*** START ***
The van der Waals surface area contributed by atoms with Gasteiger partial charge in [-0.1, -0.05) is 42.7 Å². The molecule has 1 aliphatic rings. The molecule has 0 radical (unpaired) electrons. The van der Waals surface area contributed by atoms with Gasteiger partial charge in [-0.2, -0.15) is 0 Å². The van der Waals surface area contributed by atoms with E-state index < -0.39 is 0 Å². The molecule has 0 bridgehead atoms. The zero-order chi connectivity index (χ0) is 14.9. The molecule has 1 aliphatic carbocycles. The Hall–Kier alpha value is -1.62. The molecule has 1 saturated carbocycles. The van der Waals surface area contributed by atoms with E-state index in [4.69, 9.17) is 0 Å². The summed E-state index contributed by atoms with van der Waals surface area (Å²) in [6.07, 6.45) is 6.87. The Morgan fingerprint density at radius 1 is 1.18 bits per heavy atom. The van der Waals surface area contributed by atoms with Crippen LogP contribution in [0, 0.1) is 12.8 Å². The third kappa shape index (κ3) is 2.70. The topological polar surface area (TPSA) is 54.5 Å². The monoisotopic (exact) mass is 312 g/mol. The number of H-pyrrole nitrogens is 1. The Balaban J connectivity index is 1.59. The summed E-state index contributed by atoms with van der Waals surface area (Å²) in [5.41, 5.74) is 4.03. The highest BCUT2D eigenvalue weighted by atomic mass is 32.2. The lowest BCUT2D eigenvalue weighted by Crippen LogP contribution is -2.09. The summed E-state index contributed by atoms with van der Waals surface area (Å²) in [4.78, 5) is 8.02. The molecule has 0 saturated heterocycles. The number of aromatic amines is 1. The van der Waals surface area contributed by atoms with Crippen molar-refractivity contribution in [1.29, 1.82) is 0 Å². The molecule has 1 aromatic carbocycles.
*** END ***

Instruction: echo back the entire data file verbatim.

The van der Waals surface area contributed by atoms with Gasteiger partial charge in [-0.1, -0.05) is 42.7 Å². The molecule has 1 aliphatic rings. The molecule has 0 radical (unpaired) electrons. The van der Waals surface area contributed by atoms with Gasteiger partial charge in [-0.2, -0.15) is 0 Å². The van der Waals surface area contributed by atoms with E-state index < -0.39 is 0 Å². The molecule has 0 bridgehead atoms. The zero-order chi connectivity index (χ0) is 14.9. The molecule has 1 aliphatic carbocycles. The Hall–Kier alpha value is -1.62. The molecule has 1 saturated carbocycles. The van der Waals surface area contributed by atoms with E-state index in [4.69, 9.17) is 0 Å². The summed E-state index contributed by atoms with van der Waals surface area (Å²) in [6.07, 6.45) is 6.87. The Morgan fingerprint density at radius 1 is 1.18 bits per heavy atom. The van der Waals surface area contributed by atoms with Crippen LogP contribution in [0, 0.1) is 12.8 Å². The third kappa shape index (κ3) is 2.70. The topological polar surface area (TPSA) is 54.5 Å². The monoisotopic (exact) mass is 312 g/mol. The number of H-pyrrole nitrogens is 1. The Balaban J connectivity index is 1.59. The summed E-state index contributed by atoms with van der Waals surface area (Å²) in [5.41, 5.74) is 4.03. The highest BCUT2D eigenvalue weighted by atomic mass is 32.2. The lowest BCUT2D eigenvalue weighted by Crippen LogP contribution is -2.09. The summed E-state index contributed by atoms with van der Waals surface area (Å²) in [4.78, 5) is 8.02. The molecule has 0 saturated heterocycles. The number of aromatic amines is 1. The van der Waals surface area contributed by atoms with Crippen molar-refractivity contribution in [1.29, 1.82) is 0 Å². The molecule has 1 aromatic carbocycles.